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Broccoli Coffee: Nutrition, Recipe & Benefits
What You Should Know

Rafid Nassir
Published by Rafid Nassir
Fact checked by Markus Oliver, BHSc FACT CHECKED
Last updated: March 7, 2021

Food trends come and go; only a small number of them get their permanent place into our daily routines. We had the avocado latte just a couple of years ago. You thought that one was weird? Let me introduce you to broccoli coffee. Yes, broccoli, you read that right.

But unlike other trends, this one brings health benefits. Here are all the details on coffee spiked with broccoli!

Broccoli Coffee — What is It?

vegetable coffee with broccoli on a table

The Covid-19 pandemic and the lockdowns around the world have made people extra creative with food and beverage. I’m sure everyone remembers the cloud bread and whipped coffee phases of the lockdown.

Now, this one wasn't created for the sake of trying out something weird.

The broccoli coffee concept was developed in Australia by John Lloyd, partly after the CSIRO (Commonwealth Scientific and Industrial Research Organisation) published their report in 2017.

"With a rising trend in healthy eating across the board, Australian growers are always looking at ways to diversify their products and cut waste while meeting consumer demand. Research shows the average Australian is still not eating the recommended daily intake of vegetables a day, and options such as broccoli powder will help address this."

 

John Lloyd, Hort Innovation chief executive.

The drink is made by stirring broccoli powder into the coffee. That way, you’d consume your daily intake of vegetables while caffeinating your body. It’s by no means a sugar replacement, but it packs lots of antioxidants.

Commonfolk, Melbourne cafe, started serving this coffee first, appropriately named Broccolatte. And, as you’d expect, it got mixed reviews.

What is Broccoli Powder?

Broccoli Powder is what it sounds — it's a powder made from broccoli. But you can't make it from any broccoli. The powder is made specifically from broccoli that's deemed too ugly to sell in a store.

So, instead of being thrown the trash, these ugly vegetables are dehydrated and ground into a fine powder. Just two tablespoons bring as many nutrients as you'd consume by eating the whole broccoli.

This is very similar to the story of baby carrots. Carrots that are too ugly and unappetizing-looking are eroded by high pressure and cut down into cute baby carrots.

How do You Make Broccoli Powder?

powderized broccoli in a plate

The powder is out and available, but not in all areas. Luckily, you can make it yourself. You'll need a food dehydrator and fresh vegetables. You'll want to wash and clean the vegetable, blanch it, give it an ice bath, and let air dry.

Once this is done, put it in the dehydrator for some 8–12 hours, grind up the vegetable into a fine powder, and there you have it!

The CSIRO and Hort Innovation make it in the same way, so the superfood retains the fresh veggie's color, flavor, and nutrient composition.

The Science Behind the Broccoli Coffee

As I mentioned, broccoli powder was developed to add the necessary serving of vegetables to Aussies' diets. The morning cup of Joe was the most logical and easiest beverage to mix with the powder. However, people are putting it in smoothies and meals, and snacks that lack nutrition.

But there’s another reason behind this drink's invention, besides adding the much-needed servings of veggies. Broccoli powder will help prevent food waste.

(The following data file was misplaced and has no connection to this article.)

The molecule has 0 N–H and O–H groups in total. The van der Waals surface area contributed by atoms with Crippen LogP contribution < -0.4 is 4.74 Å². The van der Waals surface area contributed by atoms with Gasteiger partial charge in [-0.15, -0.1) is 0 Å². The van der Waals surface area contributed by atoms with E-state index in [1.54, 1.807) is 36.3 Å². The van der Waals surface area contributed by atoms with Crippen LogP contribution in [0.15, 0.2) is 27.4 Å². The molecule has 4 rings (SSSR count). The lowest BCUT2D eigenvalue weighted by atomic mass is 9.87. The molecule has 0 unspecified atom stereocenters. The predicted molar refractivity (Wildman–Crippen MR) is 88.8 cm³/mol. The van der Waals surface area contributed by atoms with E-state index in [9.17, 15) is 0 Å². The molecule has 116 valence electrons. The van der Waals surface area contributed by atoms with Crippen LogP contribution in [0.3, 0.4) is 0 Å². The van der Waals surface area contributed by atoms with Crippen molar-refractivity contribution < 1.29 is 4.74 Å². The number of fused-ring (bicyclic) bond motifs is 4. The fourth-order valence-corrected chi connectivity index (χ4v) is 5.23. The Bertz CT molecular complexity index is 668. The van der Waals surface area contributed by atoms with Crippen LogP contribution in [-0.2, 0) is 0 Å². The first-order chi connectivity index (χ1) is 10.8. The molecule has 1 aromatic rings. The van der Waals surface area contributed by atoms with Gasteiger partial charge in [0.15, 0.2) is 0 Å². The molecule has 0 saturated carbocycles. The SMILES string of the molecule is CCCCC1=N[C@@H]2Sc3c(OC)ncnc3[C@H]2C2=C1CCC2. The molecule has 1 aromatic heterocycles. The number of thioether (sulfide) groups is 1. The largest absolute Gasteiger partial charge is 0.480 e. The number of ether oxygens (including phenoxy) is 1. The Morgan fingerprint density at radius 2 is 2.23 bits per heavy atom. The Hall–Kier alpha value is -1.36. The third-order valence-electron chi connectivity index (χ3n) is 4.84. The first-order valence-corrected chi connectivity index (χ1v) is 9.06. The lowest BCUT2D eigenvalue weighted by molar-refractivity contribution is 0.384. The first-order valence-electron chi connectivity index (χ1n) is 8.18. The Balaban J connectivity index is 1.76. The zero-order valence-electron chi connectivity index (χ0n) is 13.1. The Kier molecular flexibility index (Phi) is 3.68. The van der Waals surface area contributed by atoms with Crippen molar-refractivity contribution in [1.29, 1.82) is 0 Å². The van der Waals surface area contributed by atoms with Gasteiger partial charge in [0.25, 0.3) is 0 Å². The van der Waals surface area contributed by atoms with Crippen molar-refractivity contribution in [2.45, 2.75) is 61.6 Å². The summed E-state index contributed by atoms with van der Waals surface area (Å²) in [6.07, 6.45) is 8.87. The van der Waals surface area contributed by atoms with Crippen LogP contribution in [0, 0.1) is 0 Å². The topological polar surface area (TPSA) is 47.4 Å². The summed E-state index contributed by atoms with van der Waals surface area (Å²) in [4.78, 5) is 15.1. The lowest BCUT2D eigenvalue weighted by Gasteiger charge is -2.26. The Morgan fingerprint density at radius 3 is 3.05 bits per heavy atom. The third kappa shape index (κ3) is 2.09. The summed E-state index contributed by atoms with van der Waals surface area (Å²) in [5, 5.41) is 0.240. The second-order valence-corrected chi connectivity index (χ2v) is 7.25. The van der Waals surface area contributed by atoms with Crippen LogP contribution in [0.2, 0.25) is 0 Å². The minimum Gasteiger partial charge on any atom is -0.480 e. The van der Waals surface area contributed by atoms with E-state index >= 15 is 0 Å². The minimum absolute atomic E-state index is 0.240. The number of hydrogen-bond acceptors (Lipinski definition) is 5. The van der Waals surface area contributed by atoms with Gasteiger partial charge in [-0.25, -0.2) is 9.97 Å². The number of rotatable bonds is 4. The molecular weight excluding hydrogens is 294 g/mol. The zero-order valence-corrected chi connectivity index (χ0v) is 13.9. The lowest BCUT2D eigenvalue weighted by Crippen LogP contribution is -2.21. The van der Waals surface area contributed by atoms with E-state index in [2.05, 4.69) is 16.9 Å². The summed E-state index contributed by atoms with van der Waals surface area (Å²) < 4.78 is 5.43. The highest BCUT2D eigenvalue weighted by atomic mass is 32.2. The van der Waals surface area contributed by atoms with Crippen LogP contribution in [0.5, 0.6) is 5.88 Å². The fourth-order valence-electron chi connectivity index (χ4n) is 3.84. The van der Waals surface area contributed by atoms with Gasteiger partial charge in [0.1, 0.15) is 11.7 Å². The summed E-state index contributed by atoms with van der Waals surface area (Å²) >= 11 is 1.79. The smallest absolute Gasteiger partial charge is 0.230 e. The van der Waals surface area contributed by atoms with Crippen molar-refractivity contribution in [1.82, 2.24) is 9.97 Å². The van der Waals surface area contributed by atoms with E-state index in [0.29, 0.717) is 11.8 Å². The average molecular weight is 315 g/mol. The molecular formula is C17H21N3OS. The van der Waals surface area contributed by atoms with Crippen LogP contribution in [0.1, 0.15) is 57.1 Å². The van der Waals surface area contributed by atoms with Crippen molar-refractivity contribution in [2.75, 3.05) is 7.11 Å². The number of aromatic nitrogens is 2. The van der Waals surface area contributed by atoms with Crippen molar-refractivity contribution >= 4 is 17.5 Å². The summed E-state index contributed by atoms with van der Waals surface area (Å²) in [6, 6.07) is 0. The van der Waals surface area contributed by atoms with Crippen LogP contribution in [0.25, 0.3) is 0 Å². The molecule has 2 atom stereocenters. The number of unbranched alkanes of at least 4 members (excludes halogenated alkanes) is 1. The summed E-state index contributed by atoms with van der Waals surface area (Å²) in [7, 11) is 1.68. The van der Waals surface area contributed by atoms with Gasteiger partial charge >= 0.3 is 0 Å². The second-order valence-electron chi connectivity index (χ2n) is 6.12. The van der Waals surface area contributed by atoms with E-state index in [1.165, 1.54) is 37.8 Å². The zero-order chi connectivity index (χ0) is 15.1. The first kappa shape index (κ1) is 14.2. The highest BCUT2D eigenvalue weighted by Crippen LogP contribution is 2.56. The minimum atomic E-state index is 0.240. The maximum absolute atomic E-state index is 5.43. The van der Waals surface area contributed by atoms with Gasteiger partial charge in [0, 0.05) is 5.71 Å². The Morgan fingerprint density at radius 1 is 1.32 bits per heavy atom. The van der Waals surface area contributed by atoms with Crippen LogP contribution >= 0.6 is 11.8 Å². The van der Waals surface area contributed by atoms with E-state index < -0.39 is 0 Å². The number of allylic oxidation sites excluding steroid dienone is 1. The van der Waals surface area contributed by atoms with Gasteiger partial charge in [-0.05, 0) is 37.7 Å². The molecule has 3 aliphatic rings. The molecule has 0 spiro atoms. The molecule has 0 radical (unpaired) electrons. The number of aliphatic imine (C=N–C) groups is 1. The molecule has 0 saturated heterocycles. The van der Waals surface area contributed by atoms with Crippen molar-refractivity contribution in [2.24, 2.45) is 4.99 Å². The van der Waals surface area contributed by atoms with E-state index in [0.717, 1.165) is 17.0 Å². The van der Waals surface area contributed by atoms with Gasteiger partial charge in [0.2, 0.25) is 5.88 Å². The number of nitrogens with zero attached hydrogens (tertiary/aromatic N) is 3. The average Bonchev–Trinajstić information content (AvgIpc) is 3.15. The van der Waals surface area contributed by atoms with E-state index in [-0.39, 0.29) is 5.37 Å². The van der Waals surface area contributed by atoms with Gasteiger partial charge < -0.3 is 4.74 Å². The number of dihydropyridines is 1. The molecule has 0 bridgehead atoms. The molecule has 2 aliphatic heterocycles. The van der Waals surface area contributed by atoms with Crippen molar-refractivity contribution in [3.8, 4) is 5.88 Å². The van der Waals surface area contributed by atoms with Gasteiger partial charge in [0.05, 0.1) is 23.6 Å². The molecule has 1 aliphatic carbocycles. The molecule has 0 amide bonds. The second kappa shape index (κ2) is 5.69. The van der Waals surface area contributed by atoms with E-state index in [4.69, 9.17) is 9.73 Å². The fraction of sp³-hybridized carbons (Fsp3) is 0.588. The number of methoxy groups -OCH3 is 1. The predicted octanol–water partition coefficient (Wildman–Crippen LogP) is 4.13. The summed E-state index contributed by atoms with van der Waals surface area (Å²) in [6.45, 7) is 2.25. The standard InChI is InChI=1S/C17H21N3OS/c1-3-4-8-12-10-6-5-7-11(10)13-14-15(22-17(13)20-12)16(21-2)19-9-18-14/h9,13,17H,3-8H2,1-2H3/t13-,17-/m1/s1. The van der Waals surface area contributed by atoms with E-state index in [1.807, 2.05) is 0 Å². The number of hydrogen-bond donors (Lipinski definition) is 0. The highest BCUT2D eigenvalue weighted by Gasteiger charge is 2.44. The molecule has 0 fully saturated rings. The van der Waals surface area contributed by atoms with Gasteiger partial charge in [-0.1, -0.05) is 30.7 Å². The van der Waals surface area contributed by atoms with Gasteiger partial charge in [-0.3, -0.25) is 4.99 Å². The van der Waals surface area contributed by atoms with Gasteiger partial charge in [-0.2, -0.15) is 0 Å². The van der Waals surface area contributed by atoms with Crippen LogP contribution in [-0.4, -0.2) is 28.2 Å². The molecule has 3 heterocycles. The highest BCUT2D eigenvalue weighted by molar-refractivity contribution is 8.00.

The Reasons Broccoli Coffee is a Thing

Adding the powder to the coffee made the most sense. Coffee isn't overly nutritious, and most adults already have the habit of drinking at least one cup a day. The coffee would give a piggyback ride to your recommended daily intake of fruit and veggies. Caffeinate and take the recommended vegetables a day was made easy!

Nutrition

scattered broccolis on a marble table

The process of turning vegetables into powders and adding them to coffee and smoothies may seem simple. But you can't add random veggie powders to your coffee.

There's a reason your parents nagged you about eating your broccoli. The same reasons pushed the scientists to choose this particular veggie.

Even though it's hated, it's one of the healthiest veggies on the planet and one of the best vegan immune-boosting foods. It's packed with fiber, vitamins A, B1, B6, and E. Moreover, it contains lots of magnesium, potassium, copper, zinc, niacin, and selenium.

But that’s not all. This incredible vegetable also contains nutrients associated with other foods. It's rich in calcium, omega-3 fatty acids, vitamin C, and even protein [1]!

Taste

The thought of putting broccoli in your daily dose of caffeine may put you off. However, the drink is made with espresso, pulverized broccoli, and steamed milk. You can even add vegan coffee creamer to your taste. It tastes like your regular latte.

How to Make Broccoli Coffee

Pulverized broccoli is now available for purchase, or you can make your own. Make your favorite caffeine beverage, add two tablespoons of the vegetable, mix it well, and enjoy!

Other Vegan Recipes Worth Trying:

Will You Be Adding Broccoli to Your Coffee?

It may be shocking to read a research project that states that the average Australian is still not eating the recommended daily, but I can bet most people aren't doing any better.

Luckily, researchers have found a way to help the farmers and grocery stores from wasting produce while providing many with drinks full of health benefits. Ground broccoli and coffee combination sounds like something you should avoid, but it's precisely the opposite.

If you're near the Melbourne cafe, lucky you! The rest of us will have to find other ways to get our daily dose of broccolate.

Reference:

  1. https://www.healthline.com/nutrition/benefits-of-broccoli

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